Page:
3. Similar Working Patterns
In addition to similar communication styles, you should also look for IoT partners that work in the same way that your company does. For example, what is the typical length of a sprint during their software development process? Does the team practice continuous delivery, or do they follow long release cycles like in the traditional waterfall model?
The term “continuous delivery” means that the product is essentially always in production; any changes are immediately committed, and the software is continuously evolving gradually. Continuous delivery is a trendy practice among many development firms, and has been associated with benefits including faster time to market and higher-quality software.
Nevertheless, some clients prefer to have a more traditional development process, where features are developed in sprints that are several weeks long and then added to the product all at once.
4. Strong Testing Culture
No matter who you select as an IoT partner, they should have a strong culture built up around automated testing and software quality. This often goes hand-in-hand with continuous delivery.
As your application grows and becomes more complex, it becomes increasingly difficult to tell whether you’ll break something when changing even a single line of code. At Very, we build in-depth automated testing suites that are run whenever we make changes to the software. The outcomes of these tests let us know immediately if we’ve inadvertently introduced a bug or error.
Both the client and the development partner need to be flexible and open to potential changes throughout the product life cycle. In particular, clients should understand the difference between product features that they want and product features that they need.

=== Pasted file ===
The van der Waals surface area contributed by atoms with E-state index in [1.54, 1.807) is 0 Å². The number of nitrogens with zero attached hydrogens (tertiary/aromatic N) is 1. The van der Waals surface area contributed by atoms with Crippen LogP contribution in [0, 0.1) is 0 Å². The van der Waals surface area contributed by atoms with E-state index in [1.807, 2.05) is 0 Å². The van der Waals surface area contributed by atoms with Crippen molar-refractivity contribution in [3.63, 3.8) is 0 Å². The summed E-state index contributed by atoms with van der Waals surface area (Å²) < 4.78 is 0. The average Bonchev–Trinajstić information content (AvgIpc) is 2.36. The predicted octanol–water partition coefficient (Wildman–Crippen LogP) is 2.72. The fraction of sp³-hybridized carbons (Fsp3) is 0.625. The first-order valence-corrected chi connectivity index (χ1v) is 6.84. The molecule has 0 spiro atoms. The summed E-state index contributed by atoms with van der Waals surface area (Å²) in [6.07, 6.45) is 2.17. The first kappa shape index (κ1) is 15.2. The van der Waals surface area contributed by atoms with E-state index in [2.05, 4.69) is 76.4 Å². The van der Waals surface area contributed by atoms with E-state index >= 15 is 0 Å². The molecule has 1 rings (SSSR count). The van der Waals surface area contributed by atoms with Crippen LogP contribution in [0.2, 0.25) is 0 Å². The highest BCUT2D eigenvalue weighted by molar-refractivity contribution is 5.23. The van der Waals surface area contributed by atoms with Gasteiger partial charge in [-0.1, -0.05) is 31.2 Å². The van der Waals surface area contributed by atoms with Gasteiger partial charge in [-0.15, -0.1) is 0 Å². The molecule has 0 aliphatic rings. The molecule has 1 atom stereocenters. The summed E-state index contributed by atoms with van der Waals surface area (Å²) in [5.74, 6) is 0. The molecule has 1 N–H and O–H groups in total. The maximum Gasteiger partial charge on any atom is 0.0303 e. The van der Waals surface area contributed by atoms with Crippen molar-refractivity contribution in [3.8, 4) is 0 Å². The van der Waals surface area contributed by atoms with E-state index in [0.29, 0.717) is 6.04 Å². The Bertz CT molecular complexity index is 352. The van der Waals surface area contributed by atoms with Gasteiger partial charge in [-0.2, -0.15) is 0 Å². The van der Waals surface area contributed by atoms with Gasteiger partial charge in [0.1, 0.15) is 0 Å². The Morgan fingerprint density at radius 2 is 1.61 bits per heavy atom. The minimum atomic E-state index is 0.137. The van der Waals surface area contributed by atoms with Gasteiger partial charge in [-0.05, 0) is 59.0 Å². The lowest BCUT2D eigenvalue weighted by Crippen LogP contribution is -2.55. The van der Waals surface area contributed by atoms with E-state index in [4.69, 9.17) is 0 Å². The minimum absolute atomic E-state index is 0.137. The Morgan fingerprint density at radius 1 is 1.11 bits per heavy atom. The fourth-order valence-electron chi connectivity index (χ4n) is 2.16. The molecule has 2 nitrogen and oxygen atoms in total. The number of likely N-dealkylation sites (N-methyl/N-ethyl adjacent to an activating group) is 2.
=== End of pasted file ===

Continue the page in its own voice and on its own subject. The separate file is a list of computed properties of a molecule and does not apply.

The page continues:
The“planning fallacy” is a well-known concept in software development: people tend to be optimistic about the time and effort required for a future project, causing them to lowball their estimates. Knowing exactly what you’ll need 6 months ahead of time is nearly impossible for a complex IoT project involving hardware and software.
Practitioners of the agile methodology often refer to the“last responsible moment” to make a choice. By putting off the decision-making process until the very last second, you can collect more information about what exactly the right solution will be.
For example, having explicit advance requirements for the databases and software tools that will be used during the project is often a bad practice. Instead, it usually makes sense to map out high-level goals and features, and then discuss the details when it makes sense to do so during the project.
6. Full-Stack Capabilities
The bulk of an IoT solution will be software, and the majority of that software will be web software. When looking for an IoT partner, you should prioritize firms who are strong in web development and web security. Hardware engineering firms aren’t usually prepared to build a secure and scalable infrastructure for your IoT data, which is something that you need if you want a full-stack solution.
Full-stack companies are able to develop an all-in-one solution that handles the hardware, web interface, and mobile interface within a single project. If you’re not certain whether you require a full-stack product, then picking a firm that does have those development capabilities is a safer bet. For more information about IoT development, download our Guide to IoT Development: What You Need to Know, From Frameworks to Best Practices.